Make us your home page

Today’s top headlines delivered to you daily.

(View our Privacy Policy)

Ybor City's landmark clock turns 100

El reloj, Spanish for “the clock,” was once considered a neighborhood beacon.


El reloj, Spanish for “the clock,” was once considered a neighborhood beacon.

YBOR CITY — The clock tower was the neighborhood timepiece.

Some called it the heart and soul of what was known as "cigar city."

"People kept their time by it," said Arnold Martinez, 78, who grew up nearby in an era when many didn't own a watch or alarm clock. "You could pretty well depend on it."

El reloj, Spanish for "the clock," has stood atop a brick factory over Ybor City for 100 years.

It was February 1910 when Edward Regensburg built the brick factory named for him with its distinctive four-sided timepiece that kept watch over the area. The factory had seats for 1,000 cigar rollers.

Children heard the chimes and knew when to go to school. Concessionaires strolled the halls selling cafe con leche to workers, and lectors read aloud. Employees came in as bells chimed.

They streamed out like ants when el reloj tolled the end of the workday, said Ruben Sierra, 87, who grew up half a block from the factory and remembers watching workers.

All the factories had nicknames, Sierra said. The Regensburg factory came to be known as El Reloj. His mother earned $7 a week stripping the stalks from tobacco in one of them.

The cigar industry boomed in the late 1920s. Tampa produced more cigars than any other city in the world, said Anthony Carreño, a board member of the Ybor City Museum Society.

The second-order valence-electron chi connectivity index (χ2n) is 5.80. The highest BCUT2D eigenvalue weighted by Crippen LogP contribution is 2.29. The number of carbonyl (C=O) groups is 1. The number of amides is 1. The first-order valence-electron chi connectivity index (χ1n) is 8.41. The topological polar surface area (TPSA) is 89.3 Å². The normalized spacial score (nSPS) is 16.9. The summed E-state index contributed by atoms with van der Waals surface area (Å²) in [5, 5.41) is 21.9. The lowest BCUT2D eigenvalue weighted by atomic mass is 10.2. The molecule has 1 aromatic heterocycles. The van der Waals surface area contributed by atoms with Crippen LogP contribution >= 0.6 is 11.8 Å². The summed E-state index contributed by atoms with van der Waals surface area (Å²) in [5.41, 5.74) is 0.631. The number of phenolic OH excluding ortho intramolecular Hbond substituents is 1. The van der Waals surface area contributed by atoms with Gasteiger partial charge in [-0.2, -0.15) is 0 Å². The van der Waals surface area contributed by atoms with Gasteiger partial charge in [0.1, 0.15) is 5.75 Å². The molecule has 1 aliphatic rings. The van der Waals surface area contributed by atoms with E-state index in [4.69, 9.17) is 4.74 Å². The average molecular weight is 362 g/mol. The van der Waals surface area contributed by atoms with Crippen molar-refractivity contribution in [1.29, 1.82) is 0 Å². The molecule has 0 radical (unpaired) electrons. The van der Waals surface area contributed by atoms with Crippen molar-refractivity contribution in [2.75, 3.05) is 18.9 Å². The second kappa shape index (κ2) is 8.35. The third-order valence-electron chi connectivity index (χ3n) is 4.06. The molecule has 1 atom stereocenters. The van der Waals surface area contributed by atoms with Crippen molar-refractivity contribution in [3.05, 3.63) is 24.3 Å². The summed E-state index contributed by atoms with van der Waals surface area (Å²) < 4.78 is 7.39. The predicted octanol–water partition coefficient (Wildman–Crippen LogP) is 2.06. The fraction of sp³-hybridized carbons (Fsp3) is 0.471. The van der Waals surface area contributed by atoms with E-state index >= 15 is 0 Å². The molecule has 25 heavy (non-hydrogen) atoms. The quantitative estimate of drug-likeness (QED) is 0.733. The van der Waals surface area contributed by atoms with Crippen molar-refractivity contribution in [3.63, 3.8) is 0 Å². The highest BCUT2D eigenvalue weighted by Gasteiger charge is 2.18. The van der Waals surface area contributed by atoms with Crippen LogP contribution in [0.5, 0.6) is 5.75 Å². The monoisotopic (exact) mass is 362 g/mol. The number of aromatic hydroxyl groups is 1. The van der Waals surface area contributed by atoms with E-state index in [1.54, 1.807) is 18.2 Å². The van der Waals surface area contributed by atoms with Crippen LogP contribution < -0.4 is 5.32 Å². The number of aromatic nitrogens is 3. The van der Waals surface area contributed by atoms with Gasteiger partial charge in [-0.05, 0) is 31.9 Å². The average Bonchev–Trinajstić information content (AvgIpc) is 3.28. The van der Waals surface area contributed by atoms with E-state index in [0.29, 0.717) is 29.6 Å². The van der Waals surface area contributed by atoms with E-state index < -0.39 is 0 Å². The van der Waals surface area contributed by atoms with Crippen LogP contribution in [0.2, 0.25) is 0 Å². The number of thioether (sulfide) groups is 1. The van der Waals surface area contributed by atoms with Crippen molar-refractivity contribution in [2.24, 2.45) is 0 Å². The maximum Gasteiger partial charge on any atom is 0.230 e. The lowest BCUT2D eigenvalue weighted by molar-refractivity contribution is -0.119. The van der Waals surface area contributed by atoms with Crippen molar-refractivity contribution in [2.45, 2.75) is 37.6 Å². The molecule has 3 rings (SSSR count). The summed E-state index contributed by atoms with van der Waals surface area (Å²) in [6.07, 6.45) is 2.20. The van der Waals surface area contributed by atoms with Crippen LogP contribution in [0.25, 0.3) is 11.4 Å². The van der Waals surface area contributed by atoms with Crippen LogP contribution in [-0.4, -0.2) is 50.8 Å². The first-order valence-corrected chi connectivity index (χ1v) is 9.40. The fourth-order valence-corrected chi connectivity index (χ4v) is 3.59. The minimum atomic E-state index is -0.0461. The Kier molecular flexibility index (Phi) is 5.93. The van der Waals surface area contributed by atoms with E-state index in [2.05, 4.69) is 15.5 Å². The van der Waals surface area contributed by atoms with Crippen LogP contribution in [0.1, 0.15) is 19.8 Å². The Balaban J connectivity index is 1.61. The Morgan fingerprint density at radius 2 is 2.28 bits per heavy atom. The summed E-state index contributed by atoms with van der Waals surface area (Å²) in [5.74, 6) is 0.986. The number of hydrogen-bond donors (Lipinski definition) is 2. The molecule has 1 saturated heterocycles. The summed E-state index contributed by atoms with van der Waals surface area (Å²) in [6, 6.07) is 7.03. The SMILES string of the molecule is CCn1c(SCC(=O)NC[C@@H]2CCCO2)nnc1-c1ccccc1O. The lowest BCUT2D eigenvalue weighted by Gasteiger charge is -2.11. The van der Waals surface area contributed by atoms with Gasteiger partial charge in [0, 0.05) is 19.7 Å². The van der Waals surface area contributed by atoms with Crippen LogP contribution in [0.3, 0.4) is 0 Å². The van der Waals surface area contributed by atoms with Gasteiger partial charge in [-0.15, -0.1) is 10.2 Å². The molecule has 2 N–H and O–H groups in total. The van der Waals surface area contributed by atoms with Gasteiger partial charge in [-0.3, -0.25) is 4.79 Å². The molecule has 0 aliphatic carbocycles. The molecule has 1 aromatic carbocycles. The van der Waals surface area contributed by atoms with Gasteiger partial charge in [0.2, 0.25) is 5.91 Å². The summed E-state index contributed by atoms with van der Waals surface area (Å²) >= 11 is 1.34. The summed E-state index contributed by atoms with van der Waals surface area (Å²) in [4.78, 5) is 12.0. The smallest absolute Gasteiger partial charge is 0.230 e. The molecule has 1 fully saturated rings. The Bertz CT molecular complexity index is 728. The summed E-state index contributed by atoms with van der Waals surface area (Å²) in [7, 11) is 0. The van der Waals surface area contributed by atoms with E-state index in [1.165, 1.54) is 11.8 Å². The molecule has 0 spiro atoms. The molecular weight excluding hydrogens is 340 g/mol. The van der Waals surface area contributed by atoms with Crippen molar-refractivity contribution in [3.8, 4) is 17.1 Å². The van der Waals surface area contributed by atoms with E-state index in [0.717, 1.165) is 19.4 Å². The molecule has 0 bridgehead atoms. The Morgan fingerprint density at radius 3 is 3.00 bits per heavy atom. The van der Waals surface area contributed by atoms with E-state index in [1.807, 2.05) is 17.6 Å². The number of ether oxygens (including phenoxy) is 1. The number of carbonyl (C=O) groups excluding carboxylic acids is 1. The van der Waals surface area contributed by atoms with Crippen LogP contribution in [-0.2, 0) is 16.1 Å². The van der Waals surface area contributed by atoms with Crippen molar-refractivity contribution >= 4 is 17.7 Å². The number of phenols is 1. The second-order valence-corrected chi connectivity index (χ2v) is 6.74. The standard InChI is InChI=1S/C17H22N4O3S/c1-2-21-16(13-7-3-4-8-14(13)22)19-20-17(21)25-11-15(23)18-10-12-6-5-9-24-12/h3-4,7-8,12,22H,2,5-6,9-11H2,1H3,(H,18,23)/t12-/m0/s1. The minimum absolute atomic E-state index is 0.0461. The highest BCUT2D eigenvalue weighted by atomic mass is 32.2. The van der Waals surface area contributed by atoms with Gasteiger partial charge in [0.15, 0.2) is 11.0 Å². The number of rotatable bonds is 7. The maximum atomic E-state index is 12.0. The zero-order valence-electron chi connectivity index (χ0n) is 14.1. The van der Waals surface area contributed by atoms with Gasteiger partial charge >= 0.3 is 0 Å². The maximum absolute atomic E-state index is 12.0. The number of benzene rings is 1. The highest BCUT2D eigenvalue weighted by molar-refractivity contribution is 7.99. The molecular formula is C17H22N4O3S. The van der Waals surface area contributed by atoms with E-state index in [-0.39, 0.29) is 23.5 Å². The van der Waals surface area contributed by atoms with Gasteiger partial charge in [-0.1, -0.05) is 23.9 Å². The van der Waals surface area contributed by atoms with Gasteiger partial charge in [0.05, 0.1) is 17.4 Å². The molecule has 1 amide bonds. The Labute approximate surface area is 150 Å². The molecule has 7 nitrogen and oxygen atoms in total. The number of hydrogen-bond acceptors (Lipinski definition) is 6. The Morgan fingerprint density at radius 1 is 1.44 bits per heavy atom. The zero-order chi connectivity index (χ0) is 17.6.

There were about 250 cigar factories here, including many small operations, called buckeyes. The cigar industry generated 75 percent of the wages for Tampa workers, said Carreño.

The Regensburg was one of the larger factories, said Carreño, and the clock became a landmark.

"A beacon." Carreño said. "You could tell people, I live near the clock."

In the years that followed, business waned. Machines replaced workers and smoking became an unaffordable luxury for many during the Great Depression.

In 1951, the factory closed its doors.

Then, three years later, a new owner moved from Cleveland and reopened it in 1954. He didn't use the cigar roller, but relied on machines instead. He hired untrained labor to run them. He paid them well and banished unions, concessionaires selling coffee and bolita tickets.

But Stanford Newman didn't know the neighborhood relied on the clock, said Shanda Lee, marketing director for J.C. Newman Cigar Co., the factory's name today.

So when a mother nearby complained that her baby couldn't sleep through the chiming, he wanted to be a good neighbor. Soon after he took over, he sent a worker up to cut off the bell.


"Back in the day when el reloj chimed, the townspeople basically lived and slept by the clock. That was their clock," Lee said.

Some believed it had magical powers and called it the "wishing clock."

"The idea was you held your arms out to the 9 and the 3 like the hands of the clock as it was chiming and your wish would come true," Lee said.

Dozens asked Newman to restore the bell. Some didn't own a watch, they said. But he didn't restore the bell.

The clock stood quiet for nearly 50 years. Hurricanes and neglect destroyed the faces, except for one.

Then in 2002, Eric Newman, now president of J.C. Newman Cigar Co., built a small museum featuring the cigar industry, with photos and the remaining original clock face. He moved the rusted inner mechanisms, originally on the third floor under the bell, to the first floor museum and reattached the 1,500-pound bell in the tower.

Today, the factory once called El Reloj is the last working cigar factory in Tampa, sending out 40,000 cigars a day.